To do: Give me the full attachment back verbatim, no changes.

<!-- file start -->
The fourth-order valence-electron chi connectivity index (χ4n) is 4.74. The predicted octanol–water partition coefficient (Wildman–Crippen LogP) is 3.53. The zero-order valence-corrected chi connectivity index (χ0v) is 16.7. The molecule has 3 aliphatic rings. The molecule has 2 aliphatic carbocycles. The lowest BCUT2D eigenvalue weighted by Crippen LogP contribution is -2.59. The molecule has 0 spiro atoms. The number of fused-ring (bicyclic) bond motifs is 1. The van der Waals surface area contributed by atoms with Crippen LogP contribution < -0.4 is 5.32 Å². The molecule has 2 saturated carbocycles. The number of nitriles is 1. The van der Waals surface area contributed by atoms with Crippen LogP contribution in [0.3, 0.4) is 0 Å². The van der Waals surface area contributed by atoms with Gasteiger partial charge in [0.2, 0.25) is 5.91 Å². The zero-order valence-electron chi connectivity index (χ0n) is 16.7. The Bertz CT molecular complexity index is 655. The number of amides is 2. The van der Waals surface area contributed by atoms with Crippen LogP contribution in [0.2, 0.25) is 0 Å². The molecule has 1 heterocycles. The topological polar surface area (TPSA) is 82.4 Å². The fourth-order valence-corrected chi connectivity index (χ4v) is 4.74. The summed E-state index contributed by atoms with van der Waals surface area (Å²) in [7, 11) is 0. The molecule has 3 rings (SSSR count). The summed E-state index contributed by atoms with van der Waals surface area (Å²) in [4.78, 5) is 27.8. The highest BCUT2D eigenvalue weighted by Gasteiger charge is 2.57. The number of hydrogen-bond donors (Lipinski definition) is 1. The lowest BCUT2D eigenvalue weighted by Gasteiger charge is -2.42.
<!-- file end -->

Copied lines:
The fourth-order valence-electron chi connectivity index (χ4n) is 4.74. The predicted octanol–water partition coefficient (Wildman–Crippen LogP) is 3.53. The zero-order valence-corrected chi connectivity index (χ0v) is 16.7. The molecule has 3 aliphatic rings. The molecule has 2 aliphatic carbocycles. The lowest BCUT2D eigenvalue weighted by Crippen LogP contribution is -2.59. The molecule has 0 spiro atoms. The number of fused-ring (bicyclic) bond motifs is 1. The van der Waals surface area contributed by atoms with Crippen LogP contribution < -0.4 is 5.32 Å². The molecule has 2 saturated carbocycles. The number of nitriles is 1. The van der Waals surface area contributed by atoms with Crippen LogP contribution in [0.3, 0.4) is 0 Å². The van der Waals surface area contributed by atoms with Gasteiger partial charge in [0.2, 0.25) is 5.91 Å². The zero-order valence-electron chi connectivity index (χ0n) is 16.7. The Bertz CT molecular complexity index is 655. The number of amides is 2. The van der Waals surface area contributed by atoms with Crippen LogP contribution in [0.2, 0.25) is 0 Å². The molecule has 1 heterocycles. The topological polar surface area (TPSA) is 82.4 Å². The fourth-order valence-corrected chi connectivity index (χ4v) is 4.74. The summed E-state index contributed by atoms with van der Waals surface area (Å²) in [7, 11) is 0. The molecule has 3 rings (SSSR count). The summed E-state index contributed by atoms with van der Waals surface area (Å²) in [4.78, 5) is 27.8. The highest BCUT2D eigenvalue weighted by Gasteiger charge is 2.57. The number of hydrogen-bond donors (Lipinski definition) is 1. The lowest BCUT2D eigenvalue weighted by Gasteiger charge is -2.42.